"The release of adrenaline involves physiological changes like a racing heart and muscle tension, as well as mental changes, such as negative thoughts and catastrophic thinking," psychologist Jonathon S. Abramowitz tells Well & Good. Since our brains can't tell the difference between real threats and perceived threats, you have to be incredibly careful with what you're absorbing before bedtime. If scary movies are causing your heart to race and your muscles to tense up, it's also likely that they're contributing to your insomnia.

You ate refined carbs or sugary treats before bed

We've all been there. We're getting ready to head to bed, but the sweet treats on the kitchen counter start basically shouting at us in the most tempting way. What are we supposed to do? Ignore the cupcakes, brownies, and donuts? The truth is that for those of us who struggle with insomnia, self-control against refined sugars and carbs is an absolute must. If you don't struggle with sleep issues, it probably won't bother you much at all to enjoy a chocolate croissant minutes before bed. If you do struggle with sleep issues, you have to take a moment to consider if the sweet treat is actually worth it or not. 


Research published in the Journal of Clinical Sleep Medicine explains that people who have high sugar diets tend to sleep less deeply than others who avoid sugar. People who eat a lot of sugar are also reportedly more restless at night. Healthline states that high glycemic diets (which are diets that contain a lot of sugar) trigger an inflammatory response in the body. The response isn't conducive to sleep as it creates imbalances in your intestinal bacteria. It's already common knowledge that eating too much sugar leads to unwanted weight gain. Now, sugar's reputation has gotten even worse.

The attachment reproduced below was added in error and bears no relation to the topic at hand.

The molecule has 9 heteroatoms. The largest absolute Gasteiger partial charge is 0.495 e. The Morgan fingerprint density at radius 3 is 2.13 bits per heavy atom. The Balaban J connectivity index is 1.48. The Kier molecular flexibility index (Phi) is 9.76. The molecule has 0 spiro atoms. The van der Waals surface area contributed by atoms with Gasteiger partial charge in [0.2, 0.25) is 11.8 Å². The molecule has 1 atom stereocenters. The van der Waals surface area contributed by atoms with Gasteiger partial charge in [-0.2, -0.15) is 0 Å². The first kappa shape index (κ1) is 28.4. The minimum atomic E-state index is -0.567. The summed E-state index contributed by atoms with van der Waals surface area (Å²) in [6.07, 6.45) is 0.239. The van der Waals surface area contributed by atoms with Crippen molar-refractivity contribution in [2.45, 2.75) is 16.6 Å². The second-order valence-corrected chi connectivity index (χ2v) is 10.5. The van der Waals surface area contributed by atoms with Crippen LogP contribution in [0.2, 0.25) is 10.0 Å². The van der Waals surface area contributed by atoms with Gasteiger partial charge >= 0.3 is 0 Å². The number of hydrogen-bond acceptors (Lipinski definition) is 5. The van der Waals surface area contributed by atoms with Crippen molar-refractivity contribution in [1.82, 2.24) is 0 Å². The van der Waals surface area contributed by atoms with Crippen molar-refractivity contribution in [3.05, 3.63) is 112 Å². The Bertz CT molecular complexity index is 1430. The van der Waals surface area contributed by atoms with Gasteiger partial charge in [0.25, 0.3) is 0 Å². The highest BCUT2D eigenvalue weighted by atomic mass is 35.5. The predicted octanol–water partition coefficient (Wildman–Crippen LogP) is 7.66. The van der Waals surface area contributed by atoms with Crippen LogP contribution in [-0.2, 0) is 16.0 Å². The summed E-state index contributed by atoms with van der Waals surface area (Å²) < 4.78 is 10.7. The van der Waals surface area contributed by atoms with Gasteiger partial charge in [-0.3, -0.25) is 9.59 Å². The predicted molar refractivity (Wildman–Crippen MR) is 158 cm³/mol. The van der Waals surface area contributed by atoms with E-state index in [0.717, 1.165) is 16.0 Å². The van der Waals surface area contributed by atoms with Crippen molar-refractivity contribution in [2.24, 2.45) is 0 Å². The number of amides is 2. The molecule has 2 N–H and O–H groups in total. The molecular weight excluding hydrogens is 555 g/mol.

You're taking a new medication

Have you recently started taking a brand new medication? If so, it could be the reason you're struggling to get drowsy at night. Good RX Health explains that there are several different medications that could be messing with your brain at bedtime. SSRI antidepressants, stimulants, nasal decongestants, and oral decongestants are only some of the possible culprits. 


Luckily, some medical professionals have specifically studied this. Dr. Brynna Connor is one family medicine specialist who knows a thing or two about this issue. "Drug-induced insomnia is just what it sounds like –– insomnia, or difficulty sleeping, caused by taking certain medications," she told SingleCare, So, is there a way to solve this problem? Your best bet is to ask your doctor if there's an alternative medication you can take that won't cause continual sleep issues for you. If that's not possible, your doctor may subscribe an additional medication that would be dedicated to helping you fall asleep at night.

You have anxiety about an upcoming event

Your college roommate is getting married and your ex-boyfriend is going to be there. You have an interview scheduled for a job that will pay you $25,000 more per year than your current position. You've been feeling very fatigued lately and your blood test results will be available any day now. These are just a few examples of upcoming events that might stir up a sense of anxiety inside your brain. We can all pretty much agree that anxiety is the worst.